Tuesday, August 21, 2012

"Deep poverty" and the failure of welfare reform

It's clear now that the Romney/Ryan campaign is going to be relentless in continuing to spread their lies about the waivers the Obama administration made available to state's implementation of welfare.

Part of that lie involves pretending that the welfare reform of the 1990's was unequivocally successful. I suppose that if you are a Republican and would rather get rid of welfare all together - there might be some truth to that. But as the article about poverty by Paul Tough that I wrote about the other day explains, welfare reform has been anything BUT successful for many children living in poverty.

Tough points out the distinction that is often made between "shallow" poverty and "deep" poverty.
The Census Bureau tracks a category that the government calls “deep poverty”; families are said to be in deep poverty if they earn less than 50 percent of the poverty line — which means around $11,000 a year for a family of four, not including food stamps or other noncash support. The number of families in deep poverty grew sharply during the recent recession and its aftermath, and in 2010, the share of Americans whose families made less than half of the poverty line hit a record: 6.7 percent of the population, or 1 in 15 Americans. The numbers are even higher for children, disturbingly so. In 2010, 1 in every 10 American children lived in deep poverty.
He then goes on to explain that the reason for the increase in deep poverty has less to do with the current recession than it does with legislative changes made over the last two decades.
In 1984, federal aid to poor families was progressive, in the literal sense of the term — the poorest families got the most help. Single-parent families below 50 percent of the poverty line received, on average, $1,231 (in current dollars) per month from the federal government. Those in what could be considered shallow poverty, between 50 and 100 percent of the poverty line, received $448. But over the following 20 years, that situation was reversed. Government aid to families in deep poverty fell by 38 percent on average, while aid to families in shallow poverty increased by 86 percent. By 2004, the government was actually giving more, each month, to families in shallow poverty than to families in deep poverty.
And of course, one of the biggest contributors to this shift was welfare reform. In a sense, it shifted resources to those who are able to find work. For those who can't...you're on your own.

Tough gets to the heart of the problem with this when he addresses what that means for the children involved - and how deep poverty gets passed on from one generation to the next.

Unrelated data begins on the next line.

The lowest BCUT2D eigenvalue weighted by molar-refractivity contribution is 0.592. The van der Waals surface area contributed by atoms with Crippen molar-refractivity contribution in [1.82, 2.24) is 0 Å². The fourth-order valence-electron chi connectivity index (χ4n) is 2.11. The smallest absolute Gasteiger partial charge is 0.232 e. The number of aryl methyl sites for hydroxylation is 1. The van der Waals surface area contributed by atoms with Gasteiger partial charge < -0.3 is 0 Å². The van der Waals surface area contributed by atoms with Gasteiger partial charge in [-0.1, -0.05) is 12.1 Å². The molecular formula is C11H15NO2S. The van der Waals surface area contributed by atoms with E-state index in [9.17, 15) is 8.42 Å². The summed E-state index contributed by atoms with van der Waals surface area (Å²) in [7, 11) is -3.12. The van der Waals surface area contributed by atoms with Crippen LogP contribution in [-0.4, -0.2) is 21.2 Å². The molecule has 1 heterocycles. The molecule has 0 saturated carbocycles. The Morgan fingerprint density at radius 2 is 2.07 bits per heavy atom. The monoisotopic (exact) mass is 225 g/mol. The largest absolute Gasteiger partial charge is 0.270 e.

There are now seven million American children whose families earn below 50 percent of the poverty line. And in the last decade, we learned quite a lot about what it does to children to grow up surrounded by the kind of everyday chaos that often accompanies life in a family that is earning less than $11,000 a year. Neuroscientists and developmental psychologists can now explain how early stress and trauma disrupt the healthy growth of the prefrontal cortex; how the absence of strong and supportive relationships with stable adults inhibits a child’s development of a crucial set of cognitive skills called executive functions.

In fact, though, you don’t need a neuroscientist to explain the effects of a childhood spent in deep poverty. Your average kindergarten teacher in a high-poverty neighborhood can tell you: children who grow up in especially difficult circumstances are much more likely to have trouble controlling their impulses in school, getting along with classmates and following instructions. Intensive early interventions can make a big difference, but without that extra help, students from the poorest homes usually fall behind in school early on, and they rarely catch up. When you cluster lots of children with impulse-control issues together in a single classroom, it becomes harder for teachers to teach and for students to learn. And when these same children reach adolescence...they are more likely to become a danger to themselves, to each other and to their community.
That, my friends, is one of the best descriptions of what is going on in pockets of urban American that you'll read anywhere. Now throw in zero tolerance policies in our schools that lead to the school-to-prison pipeline and you have a perfect storm for ensuring that large swaths of our children fail and that deep poverty gets passed on from one generation to the next.

As Tough points out, there are no easy answers when it comes to solving this problem. But the one thing we DO know is that the lying demagogic race-baiting of the Romney/Ryan campaign is the exact opposite direction we need to go.

No comments:

Post a Comment

Why Republicans No Longer Believe in Democracy

Seven years ago I was asked to write a review of Zachary Roth's book, "The Great Suppression." More than anything I'd rea...